Latest design in Qantas-Balarinji Flying Art Series takes flight

February 23, 2024

Copyright Agency’s visual arts licensing team joined Qantas, Balarinji Design Studio, Tjungu Palya Arts and senior Pitjantjatjara artist Maringka Baker in Uluru on 23 February to ceremoniously launch the latest design in the Qantas-Balarinji Flying Art Series.

At the end of 2023, Qantas unveiled the first of its new Airbus A220 aircrafts, featuring the artwork of Maringka Baker. The aircraft is named after the original artwork, Minyma Kutjara Tjukurpa (the creation story of the two sisters). Qantas’ full release can be found here.

Maringka Baker’s family performing Inma to welcome the new Qantas-Balarinji plane. Photo taken by Copyright Agency.

Copyright Agency worked collaboratively with Balarinji and Qantas in selecting Maringka’s work for the project, and then negotiated a fair licensing fee and ensured best practice agreements and protocols were put in place for the artist.

This is the second agreement overseen by Copyright Agency for the Flying Art Series, following the successful licensing of the Emily Kame Kngwarreye plane, announced in 2018.

Copyright Agency CEO, Josephine Johnston, says “We’re delighted to see the launch of Minyma Kutjara Tjukurpa, it’s another momentous achievement for everyone involved. We’re very proud to have overseen such an important part of the project’s development once again, ensuring that artists are expertly represented in such high-profile negotiations.”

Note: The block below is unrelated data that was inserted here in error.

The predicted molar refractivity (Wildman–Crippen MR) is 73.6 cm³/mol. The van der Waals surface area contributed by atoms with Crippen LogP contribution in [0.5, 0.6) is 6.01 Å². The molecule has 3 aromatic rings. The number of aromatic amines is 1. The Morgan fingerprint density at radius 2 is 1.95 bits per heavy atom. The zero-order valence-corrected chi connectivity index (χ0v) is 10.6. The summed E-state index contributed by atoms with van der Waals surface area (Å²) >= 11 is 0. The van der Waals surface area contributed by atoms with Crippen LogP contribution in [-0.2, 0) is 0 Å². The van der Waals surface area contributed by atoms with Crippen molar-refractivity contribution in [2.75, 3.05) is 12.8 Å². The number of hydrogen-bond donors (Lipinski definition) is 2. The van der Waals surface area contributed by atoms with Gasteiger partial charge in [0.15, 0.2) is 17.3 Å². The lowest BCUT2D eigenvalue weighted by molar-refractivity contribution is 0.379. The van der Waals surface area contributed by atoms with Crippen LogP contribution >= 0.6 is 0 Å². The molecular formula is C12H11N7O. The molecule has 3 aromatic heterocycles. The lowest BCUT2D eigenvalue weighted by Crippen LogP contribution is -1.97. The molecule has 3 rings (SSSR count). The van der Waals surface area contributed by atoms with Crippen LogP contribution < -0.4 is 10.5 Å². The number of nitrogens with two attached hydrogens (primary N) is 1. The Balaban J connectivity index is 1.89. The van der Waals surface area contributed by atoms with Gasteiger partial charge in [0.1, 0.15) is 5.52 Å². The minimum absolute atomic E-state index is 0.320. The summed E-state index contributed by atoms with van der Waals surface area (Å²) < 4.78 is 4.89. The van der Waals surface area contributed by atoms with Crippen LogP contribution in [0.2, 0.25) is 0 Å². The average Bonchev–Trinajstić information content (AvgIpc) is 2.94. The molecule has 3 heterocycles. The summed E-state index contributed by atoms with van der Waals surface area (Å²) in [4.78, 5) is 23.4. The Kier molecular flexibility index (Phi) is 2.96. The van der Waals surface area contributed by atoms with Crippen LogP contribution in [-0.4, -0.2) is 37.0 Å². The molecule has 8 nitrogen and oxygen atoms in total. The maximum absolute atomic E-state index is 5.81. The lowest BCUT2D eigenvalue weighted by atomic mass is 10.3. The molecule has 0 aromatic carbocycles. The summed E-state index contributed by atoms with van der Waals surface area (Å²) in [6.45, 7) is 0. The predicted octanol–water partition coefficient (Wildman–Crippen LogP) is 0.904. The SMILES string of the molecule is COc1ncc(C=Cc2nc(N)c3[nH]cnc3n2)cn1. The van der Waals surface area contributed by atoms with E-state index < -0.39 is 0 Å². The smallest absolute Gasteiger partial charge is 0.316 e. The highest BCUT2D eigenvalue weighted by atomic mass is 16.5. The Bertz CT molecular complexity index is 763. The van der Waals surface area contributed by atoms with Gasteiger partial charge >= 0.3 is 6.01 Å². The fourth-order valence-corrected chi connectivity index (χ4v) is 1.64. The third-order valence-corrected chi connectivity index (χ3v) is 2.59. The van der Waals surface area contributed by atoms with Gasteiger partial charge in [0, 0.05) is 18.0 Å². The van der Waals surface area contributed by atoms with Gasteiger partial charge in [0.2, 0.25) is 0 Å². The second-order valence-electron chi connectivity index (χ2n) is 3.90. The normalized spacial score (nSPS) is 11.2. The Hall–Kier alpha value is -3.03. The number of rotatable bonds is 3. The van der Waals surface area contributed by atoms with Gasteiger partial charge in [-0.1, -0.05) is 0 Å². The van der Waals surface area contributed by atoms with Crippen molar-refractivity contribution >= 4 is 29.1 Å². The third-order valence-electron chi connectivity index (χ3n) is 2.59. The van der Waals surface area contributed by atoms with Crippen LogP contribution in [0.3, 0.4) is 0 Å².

The new A220 livery design celebrates Aboriginal and Torres Strait Islander culture and Qantas’ commitment to sustainability and reconciliation. Around 100 painters were involved in completing the livery, with the Airbus teams working with 130 stencils to replicate the detailed designs. It features more than 20,000 dots and is the most complex livery Airbus has ever completed for this aircraft type.

Maringka Baker, from Kanpi and now residing in Docker River, is represented by Tjungu Palya Arts. Her work can be found in collections of the National Gallery of Australia, the National Gallery of Victoria, the Art Galley of South Australia, and the Parliament House Art Collection. Her painting style expresses a deep connection and knowledge of country, and her work has inspired a new generation of First Nations artists through her teaching and mentoring in the community.

Copyright Agency’s Visual Arts Licensing Manager, Belinda Layton, says “We’re grateful to all parties involved for their patience and collaboration. By developing a licensing agreement that is ethical, fair, and responsible, we can protect and celebrate Maringka Baker’s art and share it with new audiences for years to come.

Maringka’s family loved the idea that the big sister and little sister, depicted in Maringka’s artwork, travelling inland and finding their way together, will now look down from the sky at the beautiful Australian landscape on Qantas’ new A220.”

The team worked closely with Copyright Agency member, Tjungu Palya Arts, who represent the artist.

Ashleigh Tuck, Art Centre Manager says, “Tjungu Palya was thrilled to partner with Copyright Agency to realise Maringka Baker’s artwork on the new QantasLink A220. From managing the selection process of the work and negotiating fees, to developing the licencing agreements, the team at Copyright Agency was incredibly dedicated and professional, appropriately prioritising the cultural considerations entrusted to them by the artist and family. They kept us in the loop of every development in the process. This allowed Tjungu Palya to get on with the business of managing the art centre, as we knew we could trust Copyright Agency to manage the project through the development process.”

The aircraft will join the QantasLink fleet, initially operating flights between Melbourne and Canberra.

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